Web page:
Annaliese accompanied me to the chicken yard this afternoon. She was telling me about sharks. Her class is talking about them.
I have thoughts about this.. why? I have done my best to keep my shark-phobia to myself, and now they're going to teach her fear at school? Arg! Annaliese saw a picture of that girl who lost her arm surfing and she was telling me about it as I gave the chickens scraps and fresh water.
"It was gross, Mama," she said.
"Not her fault she lost an arm, kiddo," said I.
"It gave me chicken bumps. NO.... turkey bumps. It gave me turkey bumps."
Sharks give me turkey bumps too. But unlike her school, I'm gonna keep it to myself.
K has taken over the more frequent documentation of daily life, but I've missed checking in too.
In my family, houses have names, and so for the first year-plus we lived here, it really bothered me that I didn't have one. We thought of a lot of options... K was pushing hard for Turtle Hill, as I remember... but this place we have landed is not at all grand. It's a 1940s bungalow with an awkward 80s addition that we've cloathed in cedar and cypress that will take a good five years to mellow to the gray we want as opposed to the orange it came. It's a Mississippi hill farm. It's hard to find a good name for a place that doesn't sound... overly inflated, shall we say?
I read the kids Pippi Longstocking and the description of the horse on the porch and the nonsensical air of the place reminded me of home. You're fairly likely to find a barnyard animal on the porch here. It's a place of whimsy, butterflies, big old trees and goats, and so I christened it Villa Villekula.
(I can't tell you how relaxing it is to have the name in my head.)
I have many plans awaiting our home but sadly, a complete lack of skill to execute them, so I am focusing on the garden and the rose bushes and the things that I am capable of impacting.
But what K has made already is pretty spectacular. The plan this year is I get Wednesdays off every week, barring emergencies, and both the children are in school now, which means I get to spend some time appreciating this corner of the world we are calling home. It's a beautiful one.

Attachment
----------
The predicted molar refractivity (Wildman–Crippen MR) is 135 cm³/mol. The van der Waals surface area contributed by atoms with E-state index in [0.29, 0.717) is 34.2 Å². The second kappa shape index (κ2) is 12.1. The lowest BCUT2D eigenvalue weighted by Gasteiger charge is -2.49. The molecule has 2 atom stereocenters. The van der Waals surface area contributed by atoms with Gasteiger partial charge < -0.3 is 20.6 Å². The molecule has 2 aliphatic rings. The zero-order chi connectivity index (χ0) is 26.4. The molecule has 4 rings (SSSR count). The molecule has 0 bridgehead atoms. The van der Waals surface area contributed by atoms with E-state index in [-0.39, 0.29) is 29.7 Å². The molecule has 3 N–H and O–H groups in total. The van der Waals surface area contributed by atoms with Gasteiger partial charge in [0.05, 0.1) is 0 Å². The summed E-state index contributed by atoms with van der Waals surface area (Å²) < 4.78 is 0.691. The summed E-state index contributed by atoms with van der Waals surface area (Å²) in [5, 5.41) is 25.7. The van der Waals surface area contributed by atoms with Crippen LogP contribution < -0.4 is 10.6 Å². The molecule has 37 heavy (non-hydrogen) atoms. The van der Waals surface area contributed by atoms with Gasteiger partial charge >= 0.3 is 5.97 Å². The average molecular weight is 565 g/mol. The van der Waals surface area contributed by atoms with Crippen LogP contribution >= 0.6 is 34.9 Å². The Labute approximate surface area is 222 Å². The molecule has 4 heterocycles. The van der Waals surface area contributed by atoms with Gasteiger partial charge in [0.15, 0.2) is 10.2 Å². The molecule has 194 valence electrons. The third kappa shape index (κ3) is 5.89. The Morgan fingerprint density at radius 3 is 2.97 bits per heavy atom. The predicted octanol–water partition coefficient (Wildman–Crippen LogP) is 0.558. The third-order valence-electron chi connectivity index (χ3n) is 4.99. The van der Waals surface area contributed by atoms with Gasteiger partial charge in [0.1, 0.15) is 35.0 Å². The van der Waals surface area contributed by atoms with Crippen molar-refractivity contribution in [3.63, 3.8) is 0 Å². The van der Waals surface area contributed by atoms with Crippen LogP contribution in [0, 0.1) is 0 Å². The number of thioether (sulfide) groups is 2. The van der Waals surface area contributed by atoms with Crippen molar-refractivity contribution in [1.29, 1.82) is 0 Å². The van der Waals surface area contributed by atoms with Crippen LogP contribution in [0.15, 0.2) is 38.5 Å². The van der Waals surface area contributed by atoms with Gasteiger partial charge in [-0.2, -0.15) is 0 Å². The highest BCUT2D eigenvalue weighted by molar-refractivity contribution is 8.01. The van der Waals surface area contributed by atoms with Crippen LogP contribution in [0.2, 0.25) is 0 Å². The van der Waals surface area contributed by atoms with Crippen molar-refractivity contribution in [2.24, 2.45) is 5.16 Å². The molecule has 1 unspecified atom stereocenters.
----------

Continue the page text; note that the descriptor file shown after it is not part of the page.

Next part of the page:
Feeling very lucky these days.
Can you tell?
This boy... five now, riding the bus with his sister to kindergarten. Handsome and smart and loving and... everything.
He's the one who really loves life at the farm. I found him underneath the azalea bushes the other day, crooning to our dog Olive, singing her to sleep while making a neat pile of mudballs.
More soon. Have to go meet the bus. But I want to get back to this.
I've been wearing a little charm necklace lately that has three peas in a pod on it. Annaliese was sitting in my lap on the downstairs porch the other day... we were snacking and watching the sun set-- and she held my charm between her fingers and pointed.
"This one is Daddy, this one is me, and this one is Caspian," she said. "And you are the shell that keeps us all together."
Don't want to forget that one.
We had the book signing, and the book is out and about into the world, and as much as I want it to become an international best seller with script options (because that happens to all cookbooks, right?), the part I also really want to hang onto is how many people showed up to the local bookstore and bought books. Not strangers. There were maybe ten strangers. Instead they were customers and neighbors and friends and my mother and my sister's godmother and almost everybody bought multiple copies. The bookstore staff were astounded.
Not to mention we've sold books like they were the newest apple toy in-store like they were going out of style. All to people we know. I've gotten emails and hugs and phone calls telling me how wonderfully I write and how proud they are of me, the store, and Dixie.